LGBT rights groups from Spain, the Netherlands and Brazil have been refused observer status that allows Non-Governmental Organisations (NGOs) to participate in United Nations business.

The UN Committee on NGOs was tied, with Columbia, Dominica, Israel, Peru, Romania, UK and the USA voting yes and Burundi, China, Egypt, Pakistan, Qatar, Russia and Sudan voting no.

Angola, Guinea, India and Turkey abstained while Cuba was not present.

The UK representative on the committee said they were discriminating against LGBT NGO applicants and that it is the right of the community to have their voice heard at the UN.

Romania said the NGO Committee “engaged in a blatant act of discrimination today.”

Sylvia Jaen of the Spanish Federacion Estatal de Lesbianas, Gays, Transexuales y Bisexuales (FELGTB) pointed out:

“The major support we’ve had is from the permanent mission of Spain in the UN.

“They engaged in many diplomatic conversations and read a declaration of support from the Spanish government.

“There is clearly a group of countries in this committee, which insists in blocking the applications of LGBT groups from one session to another, preventing them to reach the full ECOSOC where their position does not have a majority.”

The vote allows FELGTB to get its application to the next stage: a vote on this recommendation by the full ECOSOC in its July session.

ECOSOC, the Economic and Social Council of the United Nations, assists the General Assembly.

In the January sessions of the ECOSOC NGO committee 19 countries review applications and issues recommendations that are then later approved or rejected by the full ECOSOC with 54 members.

The committee deferred consideration of two other LGBT national federations: COC (Cultuur en Ontspanningscentrum) from the Netherlands and ABGLT (Associação Brasileira de Gays, Lésbicas, Bissexuais, Travestis e Transexuais) from Brazil.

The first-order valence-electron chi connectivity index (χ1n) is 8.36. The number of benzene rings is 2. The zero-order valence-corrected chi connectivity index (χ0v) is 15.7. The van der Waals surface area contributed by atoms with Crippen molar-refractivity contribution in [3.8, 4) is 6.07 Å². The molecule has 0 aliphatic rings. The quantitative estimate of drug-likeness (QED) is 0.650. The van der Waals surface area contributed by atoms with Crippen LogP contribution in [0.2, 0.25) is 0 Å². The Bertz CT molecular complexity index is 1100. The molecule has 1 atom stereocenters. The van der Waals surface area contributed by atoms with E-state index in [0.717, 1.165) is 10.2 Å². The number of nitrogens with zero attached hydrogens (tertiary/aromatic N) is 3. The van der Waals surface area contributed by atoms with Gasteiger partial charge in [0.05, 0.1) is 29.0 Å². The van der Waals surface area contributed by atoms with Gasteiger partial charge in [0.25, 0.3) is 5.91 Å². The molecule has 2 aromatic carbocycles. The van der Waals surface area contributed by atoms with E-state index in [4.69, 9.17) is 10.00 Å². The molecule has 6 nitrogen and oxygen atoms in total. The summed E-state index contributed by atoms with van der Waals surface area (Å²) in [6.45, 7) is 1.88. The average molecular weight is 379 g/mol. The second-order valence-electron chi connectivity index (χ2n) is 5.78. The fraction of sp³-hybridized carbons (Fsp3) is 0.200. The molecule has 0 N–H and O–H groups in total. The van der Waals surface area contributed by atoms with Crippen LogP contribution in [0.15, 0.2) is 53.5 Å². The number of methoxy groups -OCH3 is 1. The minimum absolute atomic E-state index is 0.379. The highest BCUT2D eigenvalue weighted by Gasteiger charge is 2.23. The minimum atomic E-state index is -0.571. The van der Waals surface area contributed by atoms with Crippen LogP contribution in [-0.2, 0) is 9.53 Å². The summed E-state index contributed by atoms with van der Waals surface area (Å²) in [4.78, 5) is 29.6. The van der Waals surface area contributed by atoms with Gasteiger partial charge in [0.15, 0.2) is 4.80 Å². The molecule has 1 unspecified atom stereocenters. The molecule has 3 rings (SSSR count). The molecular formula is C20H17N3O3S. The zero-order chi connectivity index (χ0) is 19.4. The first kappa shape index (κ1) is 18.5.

Both NGOs will be therefore reconsidered in the upcoming NGO Committee session of May.

“The nature of the questions LGBT human rights defenders were asked, repeatedly trying to link homosexuality and paedophilia, simply shows how far our stubborn opposition is ready to go to put obstacles before LGBT groups on their way to recognition as members of civil society,” the International Lesbian and Gay Association (ILGA) said in a statement.

Joyce Hamilton from Dutch group COC said:

“It was a shocking first experience at the UN, an organisation that is supposed to safeguard the rights and dignity of each human being.

“This blatant structural discrimination against LGBT organisations shows the need for a continued battle at this level.

“It is important to continue the dialogue with conservative member states for recognition of LGBT rights as human rights and the need for recognising diversity of the world population.

“Consultative status will enable COC to address the fact that the UN cannot accept a society where people are discriminated

and marginalised based on their sexual orientation or identity.

“It most certainly has strengthened our motivation to continue the fight.”

Philipp Braun, co-secretary general of ILGA, said:

“The LGBTI community is clearly gaining ground at the UN as shown by the increased support from countries that before were hostiles to LGBTI issues.

“Only two years ago we were in a much more difficult position in

the NGO Committee and even a tied vote was but a dream. ILGA wants to thank the countries that supported these NGOs in the Committee.

“I want to congratulate the courageous activists from ABGLT, COC and FELGTB for standing their ground at the United Nations.”

In 2005, ILGA began its ECOSOC Campaign, an initiative aimed at

allowing LGBTI human rights defenders to address the UN “in their own name”, by getting LGBTI groups from diverse countries to apply for ECOSOC status.

In 2006 and 2007, after harsh and lengthy consideration by the ECOSOC, consultative status was granted to five LGBT organisations:

ILGA-Europe, the European Region of the International Lesbian and Gay Association, the Danish, Swedish and German national LGBT federations (LBL, LSVD and RFSL) and the Gay and Lesbian Coalition of Quebec, CGLQ.

This development has already allowed ILGA members to address the floor of the Human Rights Council (HRC) plenary, which prompted the High Commissioner for Human Rights Louise Arbour to state her support for LGBT rights in that international forum.

ILGA has been facilitating the presence of LGBT activists at the United Nations Human Rights Council since 2004.